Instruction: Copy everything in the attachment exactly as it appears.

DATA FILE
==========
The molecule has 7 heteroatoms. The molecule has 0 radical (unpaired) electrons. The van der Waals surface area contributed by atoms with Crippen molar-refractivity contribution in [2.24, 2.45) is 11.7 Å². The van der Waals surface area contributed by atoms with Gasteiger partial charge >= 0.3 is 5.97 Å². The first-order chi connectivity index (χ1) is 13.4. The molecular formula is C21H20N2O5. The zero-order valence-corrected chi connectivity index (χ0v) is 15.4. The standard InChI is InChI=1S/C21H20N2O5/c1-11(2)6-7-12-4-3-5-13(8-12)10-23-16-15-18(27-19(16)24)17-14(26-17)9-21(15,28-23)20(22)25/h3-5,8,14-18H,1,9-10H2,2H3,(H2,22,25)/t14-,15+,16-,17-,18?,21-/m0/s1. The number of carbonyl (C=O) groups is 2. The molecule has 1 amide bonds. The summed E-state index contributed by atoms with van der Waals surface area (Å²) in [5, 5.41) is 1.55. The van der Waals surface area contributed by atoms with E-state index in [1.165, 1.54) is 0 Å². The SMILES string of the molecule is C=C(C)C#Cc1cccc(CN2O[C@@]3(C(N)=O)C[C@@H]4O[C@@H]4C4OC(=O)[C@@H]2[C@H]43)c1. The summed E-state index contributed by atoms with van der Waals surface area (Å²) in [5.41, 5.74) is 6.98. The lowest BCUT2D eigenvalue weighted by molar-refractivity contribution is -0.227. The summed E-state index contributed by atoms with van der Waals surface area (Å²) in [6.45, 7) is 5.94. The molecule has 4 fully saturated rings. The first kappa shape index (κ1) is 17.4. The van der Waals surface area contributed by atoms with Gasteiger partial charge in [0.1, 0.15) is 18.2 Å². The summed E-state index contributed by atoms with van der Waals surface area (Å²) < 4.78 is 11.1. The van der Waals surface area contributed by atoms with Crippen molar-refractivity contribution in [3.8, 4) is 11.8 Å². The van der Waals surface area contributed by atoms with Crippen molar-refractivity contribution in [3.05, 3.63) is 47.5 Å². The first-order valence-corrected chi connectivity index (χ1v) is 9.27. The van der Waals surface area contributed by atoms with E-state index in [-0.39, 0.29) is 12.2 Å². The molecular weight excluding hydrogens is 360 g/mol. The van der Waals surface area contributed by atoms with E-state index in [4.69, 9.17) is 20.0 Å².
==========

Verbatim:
The molecule has 7 heteroatoms. The molecule has 0 radical (unpaired) electrons. The van der Waals surface area contributed by atoms with Crippen molar-refractivity contribution in [2.24, 2.45) is 11.7 Å². The van der Waals surface area contributed by atoms with Gasteiger partial charge >= 0.3 is 5.97 Å². The first-order chi connectivity index (χ1) is 13.4. The molecular formula is C21H20N2O5. The zero-order valence-corrected chi connectivity index (χ0v) is 15.4. The standard InChI is InChI=1S/C21H20N2O5/c1-11(2)6-7-12-4-3-5-13(8-12)10-23-16-15-18(27-19(16)24)17-14(26-17)9-21(15,28-23)20(22)25/h3-5,8,14-18H,1,9-10H2,2H3,(H2,22,25)/t14-,15+,16-,17-,18?,21-/m0/s1. The number of carbonyl (C=O) groups is 2. The molecule has 1 amide bonds. The summed E-state index contributed by atoms with van der Waals surface area (Å²) in [5, 5.41) is 1.55. The van der Waals surface area contributed by atoms with E-state index in [1.165, 1.54) is 0 Å². The SMILES string of the molecule is C=C(C)C#Cc1cccc(CN2O[C@@]3(C(N)=O)C[C@@H]4O[C@@H]4C4OC(=O)[C@@H]2[C@H]43)c1. The summed E-state index contributed by atoms with van der Waals surface area (Å²) in [5.41, 5.74) is 6.98. The lowest BCUT2D eigenvalue weighted by molar-refractivity contribution is -0.227. The summed E-state index contributed by atoms with van der Waals surface area (Å²) in [6.45, 7) is 5.94. The molecule has 4 fully saturated rings. The first kappa shape index (κ1) is 17.4. The van der Waals surface area contributed by atoms with Gasteiger partial charge in [0.1, 0.15) is 18.2 Å². The summed E-state index contributed by atoms with van der Waals surface area (Å²) < 4.78 is 11.1. The van der Waals surface area contributed by atoms with Crippen molar-refractivity contribution in [3.8, 4) is 11.8 Å². The van der Waals surface area contributed by atoms with Crippen molar-refractivity contribution in [3.05, 3.63) is 47.5 Å². The first-order valence-corrected chi connectivity index (χ1v) is 9.27. The van der Waals surface area contributed by atoms with E-state index in [-0.39, 0.29) is 12.2 Å². The molecular weight excluding hydrogens is 360 g/mol. The van der Waals surface area contributed by atoms with E-state index in [4.69, 9.17) is 20.0 Å².